Jindal: Jimmy Carter, You're Not the Worst President Ever Anymore

Thursday, 06 Mar 2014 07:33 PM

By Cathy Burke

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Louisiana Gov. Bobby Jindal opened his speech Thursday to the Conservative Political Action Conference in suburban Washington with a "heartfelt and sincere apology" to Jimmy Carter for calling him "the worst president of this great country in my lifetime."

That mantle, the Republican governor said, now belongs to President Barack Obama.

"I spent a lot of 2012 going around the country saying that President Obama was the most liberal and most incompetent president in my lifetime ever since Jimmy Carter," Jindal said.

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"Now, having witnessed the events abroad these last several days," Jindal said it was horrifying for America to be "seeing a president who doesn't understand that a weak America leads to instability, seeing a president who doesn't seem to understand that our allies and enemies alike need and want a strong America."

"We have long thought and said this president is a smart man; it may be time to revisit that assumption," Jindal added. "Or at least to make a distinction between being book smart and being truly wise."

And then he issued his apology.

Story continues below video.

"Let it be heard, and I hope he’s watching, to President Carter: I want to issue a sincere apology," he said. "It is no longer fair to say he was the worst president of this great country in my lifetime. President Obama has proven me wrong."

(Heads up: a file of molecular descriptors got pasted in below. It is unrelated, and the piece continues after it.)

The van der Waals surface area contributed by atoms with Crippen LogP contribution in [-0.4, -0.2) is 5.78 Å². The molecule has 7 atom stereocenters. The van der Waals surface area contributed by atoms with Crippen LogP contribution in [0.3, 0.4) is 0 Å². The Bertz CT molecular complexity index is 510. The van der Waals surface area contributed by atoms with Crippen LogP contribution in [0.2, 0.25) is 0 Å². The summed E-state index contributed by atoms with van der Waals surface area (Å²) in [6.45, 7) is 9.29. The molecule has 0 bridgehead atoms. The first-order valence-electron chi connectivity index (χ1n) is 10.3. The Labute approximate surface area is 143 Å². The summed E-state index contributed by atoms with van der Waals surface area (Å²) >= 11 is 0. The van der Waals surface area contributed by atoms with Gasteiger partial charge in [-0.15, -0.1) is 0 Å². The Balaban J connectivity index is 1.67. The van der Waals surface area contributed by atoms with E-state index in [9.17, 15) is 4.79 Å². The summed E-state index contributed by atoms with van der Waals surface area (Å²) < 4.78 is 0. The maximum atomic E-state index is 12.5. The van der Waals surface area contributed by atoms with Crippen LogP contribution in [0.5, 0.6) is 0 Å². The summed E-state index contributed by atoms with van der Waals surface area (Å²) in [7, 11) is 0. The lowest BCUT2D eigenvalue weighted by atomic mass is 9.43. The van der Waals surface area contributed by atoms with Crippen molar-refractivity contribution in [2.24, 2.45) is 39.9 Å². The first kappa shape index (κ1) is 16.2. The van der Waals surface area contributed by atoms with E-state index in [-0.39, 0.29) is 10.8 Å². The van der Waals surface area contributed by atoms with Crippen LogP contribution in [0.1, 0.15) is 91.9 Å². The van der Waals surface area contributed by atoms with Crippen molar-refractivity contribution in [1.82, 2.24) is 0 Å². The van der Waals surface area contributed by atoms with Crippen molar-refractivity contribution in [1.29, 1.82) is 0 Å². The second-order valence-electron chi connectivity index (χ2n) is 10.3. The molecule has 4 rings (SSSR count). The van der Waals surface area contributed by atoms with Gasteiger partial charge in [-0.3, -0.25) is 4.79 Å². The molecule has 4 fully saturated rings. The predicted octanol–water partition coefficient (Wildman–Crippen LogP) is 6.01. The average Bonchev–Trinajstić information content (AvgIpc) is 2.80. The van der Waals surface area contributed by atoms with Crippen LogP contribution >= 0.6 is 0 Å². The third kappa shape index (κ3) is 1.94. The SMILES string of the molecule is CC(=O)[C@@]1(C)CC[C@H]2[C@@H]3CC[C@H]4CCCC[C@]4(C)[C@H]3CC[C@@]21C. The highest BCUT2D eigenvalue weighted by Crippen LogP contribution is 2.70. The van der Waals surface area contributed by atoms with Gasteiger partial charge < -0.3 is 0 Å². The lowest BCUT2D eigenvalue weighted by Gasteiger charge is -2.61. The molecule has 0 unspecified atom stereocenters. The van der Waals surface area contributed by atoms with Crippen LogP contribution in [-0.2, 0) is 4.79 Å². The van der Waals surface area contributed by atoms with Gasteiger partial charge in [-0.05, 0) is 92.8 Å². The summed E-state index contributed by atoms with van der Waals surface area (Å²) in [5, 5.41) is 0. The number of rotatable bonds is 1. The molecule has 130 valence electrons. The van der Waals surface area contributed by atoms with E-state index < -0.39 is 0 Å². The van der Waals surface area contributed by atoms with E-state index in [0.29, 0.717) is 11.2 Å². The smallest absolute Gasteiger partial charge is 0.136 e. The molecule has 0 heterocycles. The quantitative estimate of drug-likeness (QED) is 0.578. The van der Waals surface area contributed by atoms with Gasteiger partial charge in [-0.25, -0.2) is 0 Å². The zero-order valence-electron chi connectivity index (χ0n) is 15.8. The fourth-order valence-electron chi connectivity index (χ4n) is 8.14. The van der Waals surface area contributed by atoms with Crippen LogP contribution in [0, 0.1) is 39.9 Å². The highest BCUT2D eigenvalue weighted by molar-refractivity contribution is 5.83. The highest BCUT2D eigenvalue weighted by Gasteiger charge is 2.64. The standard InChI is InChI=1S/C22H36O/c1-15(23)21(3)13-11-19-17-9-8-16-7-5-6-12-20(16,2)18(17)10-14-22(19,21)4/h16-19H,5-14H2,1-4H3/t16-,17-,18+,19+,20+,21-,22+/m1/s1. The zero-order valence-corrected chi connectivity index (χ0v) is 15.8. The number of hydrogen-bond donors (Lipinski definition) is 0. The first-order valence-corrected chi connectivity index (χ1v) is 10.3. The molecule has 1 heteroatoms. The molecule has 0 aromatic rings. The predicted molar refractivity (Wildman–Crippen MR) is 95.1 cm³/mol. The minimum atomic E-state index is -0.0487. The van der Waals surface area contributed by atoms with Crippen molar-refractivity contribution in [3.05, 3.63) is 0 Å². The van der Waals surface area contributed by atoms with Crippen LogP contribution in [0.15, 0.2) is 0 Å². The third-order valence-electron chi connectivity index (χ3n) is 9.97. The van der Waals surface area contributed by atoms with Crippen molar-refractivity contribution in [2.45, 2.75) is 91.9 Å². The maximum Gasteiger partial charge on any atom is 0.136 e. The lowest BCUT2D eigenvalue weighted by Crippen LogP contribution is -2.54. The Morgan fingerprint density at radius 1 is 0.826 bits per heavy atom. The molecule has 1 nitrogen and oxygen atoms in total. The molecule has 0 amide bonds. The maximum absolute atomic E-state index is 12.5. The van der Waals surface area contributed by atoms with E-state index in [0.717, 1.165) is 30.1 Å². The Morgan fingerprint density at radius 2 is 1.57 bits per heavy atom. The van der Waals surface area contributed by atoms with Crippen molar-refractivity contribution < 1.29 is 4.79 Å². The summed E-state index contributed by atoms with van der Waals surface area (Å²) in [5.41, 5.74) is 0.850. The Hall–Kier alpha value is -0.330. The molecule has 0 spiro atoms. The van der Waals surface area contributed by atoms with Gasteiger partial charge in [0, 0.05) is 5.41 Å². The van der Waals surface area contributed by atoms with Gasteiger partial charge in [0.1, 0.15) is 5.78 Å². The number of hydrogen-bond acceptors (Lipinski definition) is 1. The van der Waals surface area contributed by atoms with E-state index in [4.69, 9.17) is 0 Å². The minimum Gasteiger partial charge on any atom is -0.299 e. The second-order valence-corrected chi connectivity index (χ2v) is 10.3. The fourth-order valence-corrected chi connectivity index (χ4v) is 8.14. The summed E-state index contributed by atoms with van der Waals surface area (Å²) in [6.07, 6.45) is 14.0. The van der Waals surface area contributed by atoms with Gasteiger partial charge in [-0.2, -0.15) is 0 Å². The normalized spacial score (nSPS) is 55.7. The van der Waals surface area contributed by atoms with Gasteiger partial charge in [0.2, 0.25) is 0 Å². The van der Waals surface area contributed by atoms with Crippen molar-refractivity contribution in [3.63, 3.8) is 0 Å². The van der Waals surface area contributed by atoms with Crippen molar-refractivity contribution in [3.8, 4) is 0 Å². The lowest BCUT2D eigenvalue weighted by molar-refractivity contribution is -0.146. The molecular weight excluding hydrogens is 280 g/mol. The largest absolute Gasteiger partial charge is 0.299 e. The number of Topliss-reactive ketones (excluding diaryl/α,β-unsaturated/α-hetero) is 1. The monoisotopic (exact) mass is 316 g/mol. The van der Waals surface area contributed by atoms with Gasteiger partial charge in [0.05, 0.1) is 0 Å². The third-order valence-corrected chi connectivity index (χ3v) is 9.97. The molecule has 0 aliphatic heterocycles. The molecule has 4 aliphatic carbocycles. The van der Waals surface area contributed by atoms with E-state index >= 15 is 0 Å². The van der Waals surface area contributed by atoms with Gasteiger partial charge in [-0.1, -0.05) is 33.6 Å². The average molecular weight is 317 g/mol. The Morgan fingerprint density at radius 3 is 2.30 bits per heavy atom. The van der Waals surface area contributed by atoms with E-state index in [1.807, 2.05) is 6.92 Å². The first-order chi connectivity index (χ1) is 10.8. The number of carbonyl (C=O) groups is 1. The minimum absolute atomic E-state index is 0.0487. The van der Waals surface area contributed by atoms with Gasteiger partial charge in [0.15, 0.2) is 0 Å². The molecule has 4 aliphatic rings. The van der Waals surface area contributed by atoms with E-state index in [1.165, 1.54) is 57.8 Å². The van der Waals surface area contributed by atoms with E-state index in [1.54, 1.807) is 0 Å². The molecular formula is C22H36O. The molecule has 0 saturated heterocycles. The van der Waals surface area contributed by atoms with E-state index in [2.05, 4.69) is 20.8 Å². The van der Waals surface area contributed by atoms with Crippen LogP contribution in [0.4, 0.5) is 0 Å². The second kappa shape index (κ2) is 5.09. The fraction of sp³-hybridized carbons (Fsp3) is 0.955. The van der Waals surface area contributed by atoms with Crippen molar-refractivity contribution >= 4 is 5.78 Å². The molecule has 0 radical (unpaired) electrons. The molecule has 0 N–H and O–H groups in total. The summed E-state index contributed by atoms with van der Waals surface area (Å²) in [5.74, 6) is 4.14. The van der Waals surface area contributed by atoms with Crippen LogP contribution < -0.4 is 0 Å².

In June 2012, in Rosemont, Ill., Jindal slammed Obama as "the most liberal, most incompetent president in the White House since Jimmy Carter," the National Journal reported at the time.

Jindal used most of his CPAC speech to talk about school choice in Louisiana and religious liberty, slamming the Obama administration on both issues.

"I’m not for lawsuits, and I’m not about suing people, but we’ve got a constitutional scholar as president," he told the crowd. "Strikes me he might benefit, we might benefit if he actually reads the Constitution now and then."

Jindal's school voucher program is the focus of a lawsuit in Louisiana.

The governor said the controversy that erupted over the popular reality show "Duck Dynasty" illustrated how the administration also runs afoul of the Constitution on religious freedom.

"This president seems to believe that our religious rights, our First Amendment rights, start and end in the pews on Sunday," Jindal said. "It is amazing, I knew this administration didn’t like the Second Amendment to the Constitution; I thought they might still like the First."

Jindal talked about his "standing up to defend the ‘Duck Dynasty’ family when they got in a little bit of trouble," referring to the A&E network's suspension of family patriarch Phil Robertson after he made controversial remarks about gays in a magazine interview.

"You may have thought I was defending the Robertson family because they’re from Louisiana …. But the reality is this: I stood up for their right to speak up and articulate their beliefs because I am tired of the left. I’m tired of the left that claims they’re tolerant, claims they’re for diversity and they are, they’re tolerant and they’re for diversity except when you dare to disagree with them."

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